Vanity Fair has a really interesting story about the photographer who took the last photo of Michael Jackson – the infamous ambulance shot. Michael had a very interesting relationship with his fans, one that was surprisingly close. According to the paparazzo, Christopher Weiss, Jackson would occasionally deliver handwritten letters to the (mostly) young women who followed him around and camped out outside his home.
And sometimes Michael would come out and say hello. One time he handed out five handwritten letters that said things like ‘I can feel your energy through the walls. You inspire me so much. I love you all. Thank you for being there. Thank you for being my friend. Thank you for loving me. With all the love in my heart, Michael Jackson.’ I was always impressed by that, how deeply he seemed to care for these girls. When he hugged one of them, he would put one hand on her neck, behind her head, that extra-comforting move like you would do to a person you know. The writing in those letters had a style that was personal, deep, flowery, ornate. It was not ‘Thanks guys. Have a good night. I hope you like the music.’”
[From Vanity Fair]
Vanity Fair also notes that “every member of the core group of Jackson fans that I met had, at some point, been invited into his house to have dinner or to watch movies and hang out.” That’s obviously not something you get with 99.99% of celebrities. As they also point out, if you camped outside of Bruce Willis’ house screaming about how you loved him, you’d probably be arrested. Do it long enough to prove you mean it and Michael Jackson would invite you in for dinner and some Xbox.
The article talks a lot about the complex relationship between the paparazzi and celebrities. Weiss and the agency he worked for, National Photo Group, were the most dedicated to covering the Jackson beat. They took photos back when no one was really interested. Weiss had only been covering Jackson for about six months, but noted that sometimes he’d chat with the paparazzi a bit and seemed genuinely kind.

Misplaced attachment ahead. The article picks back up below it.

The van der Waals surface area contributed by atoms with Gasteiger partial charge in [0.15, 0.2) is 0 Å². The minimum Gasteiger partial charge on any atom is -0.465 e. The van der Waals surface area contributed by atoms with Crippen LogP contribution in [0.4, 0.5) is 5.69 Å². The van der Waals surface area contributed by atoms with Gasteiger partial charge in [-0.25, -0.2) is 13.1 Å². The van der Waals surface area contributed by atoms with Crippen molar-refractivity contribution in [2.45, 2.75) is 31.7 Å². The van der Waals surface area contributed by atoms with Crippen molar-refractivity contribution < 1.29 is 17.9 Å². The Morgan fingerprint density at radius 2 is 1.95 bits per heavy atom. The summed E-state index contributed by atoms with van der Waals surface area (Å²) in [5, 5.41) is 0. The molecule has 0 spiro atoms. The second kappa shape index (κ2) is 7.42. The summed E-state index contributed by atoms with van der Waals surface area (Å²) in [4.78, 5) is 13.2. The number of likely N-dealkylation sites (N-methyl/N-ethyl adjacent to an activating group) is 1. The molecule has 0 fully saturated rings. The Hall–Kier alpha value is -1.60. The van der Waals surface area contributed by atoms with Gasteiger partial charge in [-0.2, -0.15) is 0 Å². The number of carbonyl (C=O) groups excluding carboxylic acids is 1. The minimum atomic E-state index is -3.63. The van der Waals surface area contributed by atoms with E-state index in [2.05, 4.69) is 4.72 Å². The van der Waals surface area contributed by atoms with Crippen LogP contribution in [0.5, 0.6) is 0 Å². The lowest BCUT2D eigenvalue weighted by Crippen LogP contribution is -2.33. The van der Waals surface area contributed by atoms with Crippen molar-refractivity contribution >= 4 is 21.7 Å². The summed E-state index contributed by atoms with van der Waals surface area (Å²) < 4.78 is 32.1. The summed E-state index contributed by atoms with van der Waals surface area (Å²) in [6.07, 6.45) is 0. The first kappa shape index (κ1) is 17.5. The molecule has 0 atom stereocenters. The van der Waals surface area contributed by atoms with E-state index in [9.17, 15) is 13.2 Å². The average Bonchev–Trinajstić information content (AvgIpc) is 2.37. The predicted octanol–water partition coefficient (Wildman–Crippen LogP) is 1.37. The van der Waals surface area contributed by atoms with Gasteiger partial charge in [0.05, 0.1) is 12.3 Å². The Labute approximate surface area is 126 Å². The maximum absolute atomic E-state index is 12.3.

Christopher Weiss and his boss Ben Evenstad gave some interesting thoughts on the ethical quagmire associated with the now-infamous photo.
How does it feel, knowing that Jackson might well have been dead when the picture was taken? Weiss struggles to formulate an answer, then says, “I am glad, if somebody had to take that photo, that it was me. But I would rather it not have happened. I’d rather have a photo of him carrying his kids piggyback in the park, which is something that’s never been shot and I used to hope for. I understand the magnitude of the photo and that it has a kind of place in history. But it sucks. It just sucks.”
This ambivalence was eating at both of the photographers the day after Jackson died. Evenstad, who didn’t sleep that night, says, “I’m not a morbid person. I don’t want to celebrate someone’s death because I’m making money. I wish Michael wasn’t dead. And I would do better, business-wise, if he were still alive. But given that he died, I am not sorry that we got the last photo. That’s something that the world wants to see. It took skill and effort to get that photo, and for that I’m proud. But we are in mourning.”
[From Vanity Fair]
It does seem sort of fitting that if someone had to take that shot, at least it was a photographer who’d followed him and learned about him and become a genuine fan. The whole article is really interesting in reading the photographers’ accounting of what happened that day. Ben Weiss used to be a paramedic, and he talked about zooming in on some of the displays inside the ambulance, which told him the situation was serious. The agency will probably end up netting somewhere around a million dollars for the photo, with Weiss getting a six figure bonus.
It’s clear to hear Weiss speak about Michael that he really was a fan and found his work unexpectedly interesting. Both he and Ben Evenstad made it clear they’re saddened about Michael’s passing, and would have made a lot more money over time if he’d stayed alive. But as they kept saying it is what it is, and they did their jobs and made the best of the situation.
You can see the infamous photo here.
Michael Jackson is shown out in Beverly Hills on 10/23/08. Credit: Fame